GENEVA – Three governors and 38 high-ranking military officials in South Sudan could be held accountable for war crimes and crimes against humanity, according to a report by a United Nations commission released Friday.
In 2013, a power struggle between President Salva Kiir and Vice President Riek Machar devolved into a civil war that left up to tens of thousands dead, forced millions to flee the country and led to a famine being declared, with levels of violence not abating throughout several attempts at peace talks and ceasefires.
According to the Commission on Human Rights in South Sudan, which has been gathering evidence since 2015, the conflict in the country has seen civilians become victims of terrible acts of violence, such as having their eyes gouged out or being castrated, and children forced into joining armed groups.
In the report, the Commission identified 41 specific people who could be held accountable for these crimes, though in a statement said that many more could be cited but were not going to be made public yet.
“The court could be set up straight away and the prosecutor could begin working on indictments. Under the peace agreement those indicted can no longer hold or stand for office,” said Commission Chairperson Yasmin Sooka, adding that this was “the only way to stop the rampant devastation of millions of human lives by South Sudan’s leaders.”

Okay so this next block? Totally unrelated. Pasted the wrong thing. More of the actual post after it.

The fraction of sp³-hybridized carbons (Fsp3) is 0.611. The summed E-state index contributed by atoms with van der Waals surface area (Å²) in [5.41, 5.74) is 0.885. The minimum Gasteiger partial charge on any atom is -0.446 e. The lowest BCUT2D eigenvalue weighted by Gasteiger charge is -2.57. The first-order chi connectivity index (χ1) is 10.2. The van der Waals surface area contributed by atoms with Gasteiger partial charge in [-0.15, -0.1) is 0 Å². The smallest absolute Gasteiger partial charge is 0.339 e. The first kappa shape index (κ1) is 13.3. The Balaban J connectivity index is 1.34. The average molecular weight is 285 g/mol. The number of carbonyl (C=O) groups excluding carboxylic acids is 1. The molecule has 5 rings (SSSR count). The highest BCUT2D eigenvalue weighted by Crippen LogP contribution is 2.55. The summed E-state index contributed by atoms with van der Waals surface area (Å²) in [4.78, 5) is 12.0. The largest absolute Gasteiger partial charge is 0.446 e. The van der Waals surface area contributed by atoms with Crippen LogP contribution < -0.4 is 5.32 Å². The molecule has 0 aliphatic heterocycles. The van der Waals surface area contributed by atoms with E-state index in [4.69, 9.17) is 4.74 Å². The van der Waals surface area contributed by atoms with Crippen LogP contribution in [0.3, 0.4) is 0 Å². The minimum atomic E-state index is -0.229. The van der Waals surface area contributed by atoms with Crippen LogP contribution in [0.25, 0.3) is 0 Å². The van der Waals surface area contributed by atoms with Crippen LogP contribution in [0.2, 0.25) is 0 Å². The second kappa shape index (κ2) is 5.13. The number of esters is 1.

The report detailed that many children were not just forced to join the conflict, but had been made to witness or even carry out acts of violence against members of their families, and over one-quarter of all victims of sexual violence were underage.
The investigation also unveiled that the prevalence of sexual violence against men was on a much higher scale than had been previously believed.
Elderly people were among the most likely to suffer violent acts as they were often abandoned in their villages by fleeing families, leading many to be burned alive or slaughtered by machete-wielding assailants.
Commissioner Andrew Chapman urged the African Union to create a hybrid court, which combines international and domestic issues, to bring those guilty to account.
UN humanitarian organizations have not stopped insisting that the conflict in South Sudan is one of the worst humanitarian crises in contemporary history, with some 50,000-300,000 people having been killed, at least four million having fled the country and another five million affected by the first famine to have been declared in the world in six years.